Photo: Alycin Bektesh (WFIU)
Chef Daniel Orr is presenting two final sauces for January. If you’ve been keeping track this month, we’ve made a beet vinaigrette, a roasted garlic aioli and a tofu rouille. Get another couple blocks of tofu ready for today’s recipes.
Tofu doesn’t taste like much on its own, which is why we’re adding a host of flavor-packed ingredients. But tofu does boast a full and rich texture that scoops well with cabbage chips, crackers and raw veggies.
“The added benefit if you get very little fat and you get extra protein,” says Orr. For the Tahini Tofu Dip, you’ll need both firm and silken tofu. Same for his Tofu Sour Cream, which is great on nachos or a baked sweet potato. It’s also a great base for your other dip creations. “Add roasted red peppers, add curry to make curry dip, wasabi to make wasabi mayonnaise. Lots of different ways to use this,” he says.
Also on this week’s program, we speak with author Jennifer Cockrall-King who has written about growing food in cities. She points out some innovative projects happening in urban areas around the world.
And, these days we’re eating almost twice as many sweet potatoes as we did in 2000. Harvest Public Media tries to understand what’s up with our obsession with the orange tuber.
Stories On This Episode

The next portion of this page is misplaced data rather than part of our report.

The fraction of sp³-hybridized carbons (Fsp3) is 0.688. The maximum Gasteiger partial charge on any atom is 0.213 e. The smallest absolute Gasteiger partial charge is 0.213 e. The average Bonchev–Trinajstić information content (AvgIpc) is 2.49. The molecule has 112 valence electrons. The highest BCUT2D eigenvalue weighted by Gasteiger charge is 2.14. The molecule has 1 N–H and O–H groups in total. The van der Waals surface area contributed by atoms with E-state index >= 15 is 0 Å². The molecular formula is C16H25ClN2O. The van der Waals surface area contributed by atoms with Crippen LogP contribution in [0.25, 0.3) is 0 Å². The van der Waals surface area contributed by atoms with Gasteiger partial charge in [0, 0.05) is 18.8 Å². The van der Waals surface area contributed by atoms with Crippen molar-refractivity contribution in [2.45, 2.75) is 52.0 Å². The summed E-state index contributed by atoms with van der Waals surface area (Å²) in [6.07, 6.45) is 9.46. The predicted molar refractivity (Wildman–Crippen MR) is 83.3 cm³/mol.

The Agricultural Research Service rescinded its initial directive in an email to employees Tuesday evening.
In 2000, Americans ate about 4 pounds of sweet potatoes per person. Today, it’s nearly double that, at 7.5 pounds per person.
Don't be afraid of the "scary white stuff." Incorporate tofu into a recipe you already know and love.
Two types of tofu provide the body for this dip, while the tahini provides the flavor.
Cockrall-King is the author of "Food and the City." She explains how city dwellers have made urban agriculture fit the needs of their specific community.
The American Farm Bureau Federation claimed in its analysis that the TPP could have increased U.S. agricultural exports by billions of dollars a year.
Eighteen humanoid robots monitor 3 million Charoen Pokphand Group chickens for signs of food-borne illnesses and bird flu.